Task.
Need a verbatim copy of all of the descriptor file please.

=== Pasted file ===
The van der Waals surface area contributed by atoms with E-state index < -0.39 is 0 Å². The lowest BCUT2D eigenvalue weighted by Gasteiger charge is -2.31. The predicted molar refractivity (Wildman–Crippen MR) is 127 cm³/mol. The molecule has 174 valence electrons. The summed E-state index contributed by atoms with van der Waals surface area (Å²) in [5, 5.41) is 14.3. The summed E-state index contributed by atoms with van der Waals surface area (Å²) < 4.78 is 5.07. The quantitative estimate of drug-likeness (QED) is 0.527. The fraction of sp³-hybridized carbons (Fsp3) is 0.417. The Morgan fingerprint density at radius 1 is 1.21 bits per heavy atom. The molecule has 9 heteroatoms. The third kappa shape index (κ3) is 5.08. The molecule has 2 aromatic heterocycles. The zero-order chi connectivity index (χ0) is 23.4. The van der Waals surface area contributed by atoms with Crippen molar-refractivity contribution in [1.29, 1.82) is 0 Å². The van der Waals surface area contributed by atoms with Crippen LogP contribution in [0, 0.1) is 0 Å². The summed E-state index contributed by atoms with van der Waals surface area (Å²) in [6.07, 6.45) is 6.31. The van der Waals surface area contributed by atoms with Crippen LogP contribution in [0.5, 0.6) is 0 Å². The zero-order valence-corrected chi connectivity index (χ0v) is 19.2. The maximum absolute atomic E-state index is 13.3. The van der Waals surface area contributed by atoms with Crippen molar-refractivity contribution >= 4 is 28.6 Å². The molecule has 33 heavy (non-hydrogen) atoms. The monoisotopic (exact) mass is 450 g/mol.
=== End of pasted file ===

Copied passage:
The van der Waals surface area contributed by atoms with E-state index < -0.39 is 0 Å². The lowest BCUT2D eigenvalue weighted by Gasteiger charge is -2.31. The predicted molar refractivity (Wildman–Crippen MR) is 127 cm³/mol. The molecule has 174 valence electrons. The summed E-state index contributed by atoms with van der Waals surface area (Å²) in [5, 5.41) is 14.3. The summed E-state index contributed by atoms with van der Waals surface area (Å²) < 4.78 is 5.07. The quantitative estimate of drug-likeness (QED) is 0.527. The fraction of sp³-hybridized carbons (Fsp3) is 0.417. The Morgan fingerprint density at radius 1 is 1.21 bits per heavy atom. The molecule has 9 heteroatoms. The third kappa shape index (κ3) is 5.08. The molecule has 2 aromatic heterocycles. The zero-order chi connectivity index (χ0) is 23.4. The van der Waals surface area contributed by atoms with Crippen molar-refractivity contribution in [1.29, 1.82) is 0 Å². The van der Waals surface area contributed by atoms with Crippen LogP contribution in [0, 0.1) is 0 Å². The summed E-state index contributed by atoms with van der Waals surface area (Å²) in [6.07, 6.45) is 6.31. The van der Waals surface area contributed by atoms with Crippen LogP contribution in [0.5, 0.6) is 0 Å². The zero-order valence-corrected chi connectivity index (χ0v) is 19.2. The maximum absolute atomic E-state index is 13.3. The van der Waals surface area contributed by atoms with Crippen molar-refractivity contribution >= 4 is 28.6 Å². The molecule has 33 heavy (non-hydrogen) atoms. The monoisotopic (exact) mass is 450 g/mol.